By Leland Kim
HONOLULU (KHNL) - A new study says Hawaii could loose billions of dollars -- and thousands of lives -- if we are hit by a severe bird flu pandemic. The report says states that rely on tourism and entertainment for much of their economy would be the hardest hit during an avian flu pandemic. Nevada and Hawaii are at the top of that list.
The report from "The Advocacy Group Trust for America's Health" finds that Hawaii's economy could see a decline of $4 billion during a flu pandemic. It's estimated 10,000 people could die and 365,000 could become sick just in Hawaii.
State officials responded quickly and they say they're serious about avian flu education. They've already approved $6.5 million in funding. They say they're doing all they can to minimize the impact should a case of bird flu show up here.
Hawaii is the gateway to Asia and a popular tourist destination.
"It's beautiful," said Millie Johnson, who is visiting for the first time with her family from Alaska. "The people are really friendly and the sun is wonderful."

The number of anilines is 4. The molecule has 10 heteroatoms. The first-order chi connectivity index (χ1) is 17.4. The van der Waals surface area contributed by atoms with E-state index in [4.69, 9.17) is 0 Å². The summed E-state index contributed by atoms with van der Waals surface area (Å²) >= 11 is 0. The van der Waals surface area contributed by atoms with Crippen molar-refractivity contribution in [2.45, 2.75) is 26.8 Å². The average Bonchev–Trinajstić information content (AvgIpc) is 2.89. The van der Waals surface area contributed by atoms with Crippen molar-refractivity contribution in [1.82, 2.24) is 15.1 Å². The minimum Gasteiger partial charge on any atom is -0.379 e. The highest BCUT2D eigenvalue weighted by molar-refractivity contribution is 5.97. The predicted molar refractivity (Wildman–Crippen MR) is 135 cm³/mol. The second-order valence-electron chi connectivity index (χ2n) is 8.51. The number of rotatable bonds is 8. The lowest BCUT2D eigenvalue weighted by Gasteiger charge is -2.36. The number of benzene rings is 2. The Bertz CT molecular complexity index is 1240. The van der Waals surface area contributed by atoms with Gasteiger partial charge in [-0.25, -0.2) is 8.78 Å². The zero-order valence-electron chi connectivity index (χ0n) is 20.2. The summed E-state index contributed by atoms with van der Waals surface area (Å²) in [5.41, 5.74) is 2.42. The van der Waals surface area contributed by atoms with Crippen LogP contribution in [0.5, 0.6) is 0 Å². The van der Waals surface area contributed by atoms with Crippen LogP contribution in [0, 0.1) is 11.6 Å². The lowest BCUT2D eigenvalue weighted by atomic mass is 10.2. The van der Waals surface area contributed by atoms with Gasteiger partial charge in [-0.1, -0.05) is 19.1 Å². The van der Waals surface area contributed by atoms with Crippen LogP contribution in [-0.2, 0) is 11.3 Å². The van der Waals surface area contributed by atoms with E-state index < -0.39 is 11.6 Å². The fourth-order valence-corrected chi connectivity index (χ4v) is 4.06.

"It's been great," said Brian Lemercier, a frequent visitor from Canada. "Great weather."
A new study says Hawaii could be one of the hardest hit, should an avian flu pandemic reach the U.S. It prompts state officials to announce an aggressive educational program.
"Our campaign will focus on what we as individuals need to do in being prepared and ready for any type of emergency," said Lieutenant Governor James "Duke" Aiona.
It will educate the public on avian flu, and make preparedness everyone's responsibility.
"So what we're trying to do in this prevention piece is to educate people about what it's going to take to contain this disease," said Dr. Chiyome Fukino, director of the Hawaii department of health.
The Centers for Disease Control and Prevention has a system in place with international airline carriers and cruise ships to identify potential risks.
"It's not a guarantee that no disease will come in but it is an attempt to get early warning that something is here," said Dr. Fukino.
Tourists in Waikiki say they are concerned.
"It is something that is in the back of my mind, obviously because I have a family," said Johnson.
But unless it turns into a world wide pandemic, they say they'll continue to come back.
"We love it here," said Lemercier. "We've been here numerous times and will keep coming."